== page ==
Enterprises have been relying on predictive algorithms to help make critical business decisions for awhile now. They are used in a variety of different areas of business and across multiple industries, however they are highly instrumental in inventory management and control. The problem is that large scale, major events can cause even the best designed and developed algorithms to fail. This is exactly what is happening now as result of the COVID-19 pandemic. The article below describes just how unreliable algorithms can become when not adjusted according to changing external factors. 

Even during a pandemic, Walmart’s supply chain managers have to make sure stores and warehouses are stocked with the things customers want and need. COVID-19, though, has thrown off the digital program that helps them predict how many diapers and garden hoses they need to keep on the shelves.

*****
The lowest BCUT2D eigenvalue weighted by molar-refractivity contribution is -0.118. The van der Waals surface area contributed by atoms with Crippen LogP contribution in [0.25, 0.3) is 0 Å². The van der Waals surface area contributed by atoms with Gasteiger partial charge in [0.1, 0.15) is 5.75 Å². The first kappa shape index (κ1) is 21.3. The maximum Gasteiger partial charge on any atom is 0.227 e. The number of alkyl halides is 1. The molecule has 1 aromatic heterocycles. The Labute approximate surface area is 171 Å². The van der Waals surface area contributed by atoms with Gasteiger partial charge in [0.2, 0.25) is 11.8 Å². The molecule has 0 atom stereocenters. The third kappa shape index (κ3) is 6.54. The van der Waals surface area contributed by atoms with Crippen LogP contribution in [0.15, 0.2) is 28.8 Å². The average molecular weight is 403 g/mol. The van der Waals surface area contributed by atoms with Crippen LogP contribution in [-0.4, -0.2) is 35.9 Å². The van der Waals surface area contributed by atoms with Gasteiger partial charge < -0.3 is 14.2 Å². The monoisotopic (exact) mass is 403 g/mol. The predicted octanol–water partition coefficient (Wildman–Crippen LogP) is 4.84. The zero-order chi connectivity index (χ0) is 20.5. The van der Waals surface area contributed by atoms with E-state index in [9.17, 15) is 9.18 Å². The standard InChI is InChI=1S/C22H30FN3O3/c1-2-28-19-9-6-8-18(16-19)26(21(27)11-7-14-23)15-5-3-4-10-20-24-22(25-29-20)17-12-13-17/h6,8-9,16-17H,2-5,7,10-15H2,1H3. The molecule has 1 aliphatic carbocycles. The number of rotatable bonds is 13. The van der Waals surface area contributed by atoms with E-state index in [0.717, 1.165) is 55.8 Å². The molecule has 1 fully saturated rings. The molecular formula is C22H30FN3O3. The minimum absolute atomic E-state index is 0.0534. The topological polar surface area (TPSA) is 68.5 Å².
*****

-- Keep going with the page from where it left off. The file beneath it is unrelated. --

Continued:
Normally, the system can reliably analyze things like inventory levels, historical purchasing trends, and discounts to recommend how much of a product to order. During the worldwide disruption caused by the COVID-19 pandemic, the program’s recommendations are changing more frequently. “It’s become more dynamic, and the frequency we’re looking at it has increased,” a Walmart supply chain manager, who asked not to be named because he didn’t have permission to speak to the media, told The Verge.

Most retail companies rely on some type of model or algorithm to help predict what their customers will want, whether it be a simple Excel spreadsheet or a refined, engineer-built program. Normally, those models are fairly reliable and work well. But just like everything else, they’re affected by the pandemic.

Read the full story on the Verge

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